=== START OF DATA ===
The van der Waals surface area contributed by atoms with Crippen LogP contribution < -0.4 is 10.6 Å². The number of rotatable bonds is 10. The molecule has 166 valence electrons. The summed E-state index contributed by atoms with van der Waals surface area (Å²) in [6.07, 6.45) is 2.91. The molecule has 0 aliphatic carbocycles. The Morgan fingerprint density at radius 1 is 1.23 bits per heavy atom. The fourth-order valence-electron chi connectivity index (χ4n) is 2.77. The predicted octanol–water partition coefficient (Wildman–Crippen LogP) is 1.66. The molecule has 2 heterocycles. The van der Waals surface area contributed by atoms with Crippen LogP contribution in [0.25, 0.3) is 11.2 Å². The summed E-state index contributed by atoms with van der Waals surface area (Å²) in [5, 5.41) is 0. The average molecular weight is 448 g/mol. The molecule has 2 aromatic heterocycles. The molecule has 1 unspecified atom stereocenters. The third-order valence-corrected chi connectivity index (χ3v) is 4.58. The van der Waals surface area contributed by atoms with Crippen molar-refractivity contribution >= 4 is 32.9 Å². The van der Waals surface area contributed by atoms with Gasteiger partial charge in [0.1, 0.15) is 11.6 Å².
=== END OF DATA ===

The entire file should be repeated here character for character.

The van der Waals surface area contributed by atoms with Crippen LogP contribution < -0.4 is 10.6 Å². The number of rotatable bonds is 10. The molecule has 166 valence electrons. The summed E-state index contributed by atoms with van der Waals surface area (Å²) in [6.07, 6.45) is 2.91. The molecule has 0 aliphatic carbocycles. The Morgan fingerprint density at radius 1 is 1.23 bits per heavy atom. The fourth-order valence-electron chi connectivity index (χ4n) is 2.77. The predicted octanol–water partition coefficient (Wildman–Crippen LogP) is 1.66. The molecule has 2 heterocycles. The van der Waals surface area contributed by atoms with Crippen LogP contribution in [0.25, 0.3) is 11.2 Å². The summed E-state index contributed by atoms with van der Waals surface area (Å²) in [5, 5.41) is 0. The average molecular weight is 448 g/mol. The molecule has 2 aromatic heterocycles. The molecule has 1 unspecified atom stereocenters. The third-order valence-corrected chi connectivity index (χ3v) is 4.58. The van der Waals surface area contributed by atoms with Crippen molar-refractivity contribution >= 4 is 32.9 Å². The van der Waals surface area contributed by atoms with Gasteiger partial charge in [0.1, 0.15) is 11.6 Å².